"We can’t rule out the possibility that the external investigation will find other cases."
The strength and durability of materials used in trains built in Japan in the last ten years have been called into question, after one of the country’s largest metal producers admitted falsifying documents that appeared to prove their quality. Kobe Steel admitted ‘improper conduct’ after it supplied around 500 companies with compromised aluminium, copper and steel.
Also affecting cars and aeroplanes, Kobe has for as long as a decade falsified quality reports on tens of thousands of metal products that could put the reliability of critical operational parts in serious question.
Japanese high speed operators Central Japan Railway and West Japan Railway and the train manufacturer Hitachi have all used the substandard parts, though they were quick to reveal there was no risk to public safety. “Products used met safety standards, but they did not meet the specifications that were agreed between us and Kobe Steel,” a Hitachi spokesman said. The three companies intend to replace the metals during routine maintenance.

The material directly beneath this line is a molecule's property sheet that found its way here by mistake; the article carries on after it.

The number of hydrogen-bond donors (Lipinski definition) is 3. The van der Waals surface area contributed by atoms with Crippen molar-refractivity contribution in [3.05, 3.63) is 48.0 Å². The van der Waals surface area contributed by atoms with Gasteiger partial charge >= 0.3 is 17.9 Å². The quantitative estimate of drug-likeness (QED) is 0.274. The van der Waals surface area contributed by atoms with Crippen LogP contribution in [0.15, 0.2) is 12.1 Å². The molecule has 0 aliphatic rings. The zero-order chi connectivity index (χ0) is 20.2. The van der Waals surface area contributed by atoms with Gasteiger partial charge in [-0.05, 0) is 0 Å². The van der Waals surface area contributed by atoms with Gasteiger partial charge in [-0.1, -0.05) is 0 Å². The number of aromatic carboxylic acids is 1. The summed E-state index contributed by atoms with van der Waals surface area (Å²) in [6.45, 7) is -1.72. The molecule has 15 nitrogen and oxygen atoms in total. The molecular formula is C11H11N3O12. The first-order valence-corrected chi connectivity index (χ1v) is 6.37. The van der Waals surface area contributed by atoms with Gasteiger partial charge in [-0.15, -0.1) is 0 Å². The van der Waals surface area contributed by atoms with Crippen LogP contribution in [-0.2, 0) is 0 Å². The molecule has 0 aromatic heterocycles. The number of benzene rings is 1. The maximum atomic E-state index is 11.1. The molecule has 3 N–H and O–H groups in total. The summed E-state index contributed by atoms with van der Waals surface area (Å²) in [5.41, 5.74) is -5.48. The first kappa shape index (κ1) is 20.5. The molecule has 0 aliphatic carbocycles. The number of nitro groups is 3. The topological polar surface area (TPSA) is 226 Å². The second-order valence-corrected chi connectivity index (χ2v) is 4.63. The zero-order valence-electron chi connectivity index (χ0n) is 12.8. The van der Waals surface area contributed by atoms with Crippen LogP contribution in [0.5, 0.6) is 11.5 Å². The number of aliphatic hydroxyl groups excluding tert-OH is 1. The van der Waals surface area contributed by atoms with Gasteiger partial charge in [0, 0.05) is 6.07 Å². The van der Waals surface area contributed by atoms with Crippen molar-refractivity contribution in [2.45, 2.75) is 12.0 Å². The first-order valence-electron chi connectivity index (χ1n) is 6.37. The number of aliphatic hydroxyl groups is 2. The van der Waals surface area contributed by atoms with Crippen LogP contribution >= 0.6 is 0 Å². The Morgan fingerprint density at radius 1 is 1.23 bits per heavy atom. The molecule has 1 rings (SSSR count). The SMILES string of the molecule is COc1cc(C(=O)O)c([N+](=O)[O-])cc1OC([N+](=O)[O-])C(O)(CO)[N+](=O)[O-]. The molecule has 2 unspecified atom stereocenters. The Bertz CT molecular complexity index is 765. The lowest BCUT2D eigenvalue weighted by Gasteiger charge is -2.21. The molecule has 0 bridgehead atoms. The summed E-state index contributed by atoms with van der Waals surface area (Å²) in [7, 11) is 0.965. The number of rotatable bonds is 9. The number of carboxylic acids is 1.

Hitachi said the compromised metal has been used in its trains as well as bullet trains used in Japan. The discovery came about after Kobe Steel carried out an internal audit that examined the compliance status of contracts that were completed in the last year. As a result of the scandal Kobe Steel has been hit hard on the markets, nearly halving the value of the company’s shares by 42% that equates to around £1.3bn.
Calling Kobe Steel a company with “zero credibility”, its chief executive, Hiroya Kawasaki, said efforts would be made to “regain trust as soon as possible”. Worryingly for all manufacturers using the affected metal, though, Kawasaki indicated there could be more problems ahead. “We can’t rule out the possibility that the external investigation will find other cases,” he said.
More specific details on the production of the imperfect metal and what led to it being allowed to be used will be released within a month, according to Kobe Steel. Prior to the release of that information, the company will in the next two weeks report to the country’s trade ministry with the results of critical safety inspections on its products.
The news comes a week ahead of the maiden journey of Hitachi’s Intercity Express Train on England’s Great Western Main Line (GWML). Kobe Steel announced in November 2014 that it had begun deliveries of aluminium extrusions for Hitachi to use in its UK train cars, providing the metal for “nearly the total amount” required to construct the trains. Connecting London with Cornwall in the South West of the country, the GWML was the product of the industrialist Isambard Kingdom Brunel as part of the Great Western Railway that was completed in 1843.
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